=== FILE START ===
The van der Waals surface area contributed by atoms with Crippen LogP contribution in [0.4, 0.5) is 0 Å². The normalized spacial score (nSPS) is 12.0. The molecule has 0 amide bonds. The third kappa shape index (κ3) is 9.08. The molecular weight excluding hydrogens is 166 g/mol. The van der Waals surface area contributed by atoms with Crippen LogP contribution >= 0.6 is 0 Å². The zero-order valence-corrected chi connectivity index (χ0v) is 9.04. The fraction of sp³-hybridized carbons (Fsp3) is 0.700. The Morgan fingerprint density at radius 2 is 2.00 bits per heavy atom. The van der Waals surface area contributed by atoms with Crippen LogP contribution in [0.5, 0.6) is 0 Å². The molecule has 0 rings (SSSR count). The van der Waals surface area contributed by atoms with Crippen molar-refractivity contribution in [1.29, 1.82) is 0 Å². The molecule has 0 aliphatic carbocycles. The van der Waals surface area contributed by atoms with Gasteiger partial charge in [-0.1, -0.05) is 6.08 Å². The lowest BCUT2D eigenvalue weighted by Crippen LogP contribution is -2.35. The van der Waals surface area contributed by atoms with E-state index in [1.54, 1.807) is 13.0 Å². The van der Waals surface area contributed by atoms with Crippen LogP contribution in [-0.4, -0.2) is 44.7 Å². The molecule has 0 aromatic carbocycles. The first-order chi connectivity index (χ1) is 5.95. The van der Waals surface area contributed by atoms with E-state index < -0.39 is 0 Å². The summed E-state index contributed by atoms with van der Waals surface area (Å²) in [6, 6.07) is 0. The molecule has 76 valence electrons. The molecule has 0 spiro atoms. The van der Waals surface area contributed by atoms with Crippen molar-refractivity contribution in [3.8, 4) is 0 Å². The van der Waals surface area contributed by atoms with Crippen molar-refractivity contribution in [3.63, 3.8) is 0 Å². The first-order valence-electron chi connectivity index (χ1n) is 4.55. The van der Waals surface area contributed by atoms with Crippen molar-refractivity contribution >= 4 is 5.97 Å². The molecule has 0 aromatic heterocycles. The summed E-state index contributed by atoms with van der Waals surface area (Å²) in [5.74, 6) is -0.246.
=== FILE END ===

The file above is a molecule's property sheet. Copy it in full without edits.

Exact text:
The van der Waals surface area contributed by atoms with Crippen LogP contribution in [0.4, 0.5) is 0 Å². The normalized spacial score (nSPS) is 12.0. The molecule has 0 amide bonds. The third kappa shape index (κ3) is 9.08. The molecular weight excluding hydrogens is 166 g/mol. The van der Waals surface area contributed by atoms with Crippen LogP contribution >= 0.6 is 0 Å². The zero-order valence-corrected chi connectivity index (χ0v) is 9.04. The fraction of sp³-hybridized carbons (Fsp3) is 0.700. The Morgan fingerprint density at radius 2 is 2.00 bits per heavy atom. The van der Waals surface area contributed by atoms with Crippen LogP contribution in [0.5, 0.6) is 0 Å². The molecule has 0 rings (SSSR count). The van der Waals surface area contributed by atoms with Crippen molar-refractivity contribution in [1.29, 1.82) is 0 Å². The molecule has 0 aliphatic carbocycles. The van der Waals surface area contributed by atoms with Gasteiger partial charge in [-0.1, -0.05) is 6.08 Å². The lowest BCUT2D eigenvalue weighted by Crippen LogP contribution is -2.35. The van der Waals surface area contributed by atoms with E-state index in [1.54, 1.807) is 13.0 Å². The van der Waals surface area contributed by atoms with Crippen LogP contribution in [-0.4, -0.2) is 44.7 Å². The molecule has 0 aromatic carbocycles. The first-order chi connectivity index (χ1) is 5.95. The van der Waals surface area contributed by atoms with E-state index < -0.39 is 0 Å². The summed E-state index contributed by atoms with van der Waals surface area (Å²) in [6, 6.07) is 0. The molecule has 76 valence electrons. The molecule has 0 spiro atoms. The van der Waals surface area contributed by atoms with Crippen molar-refractivity contribution in [3.8, 4) is 0 Å². The van der Waals surface area contributed by atoms with Crippen molar-refractivity contribution in [3.63, 3.8) is 0 Å². The first-order valence-electron chi connectivity index (χ1n) is 4.55. The van der Waals surface area contributed by atoms with Crippen molar-refractivity contribution >= 4 is 5.97 Å². The molecule has 0 aromatic heterocycles. The summed E-state index contributed by atoms with van der Waals surface area (Å²) in [5.74, 6) is -0.246.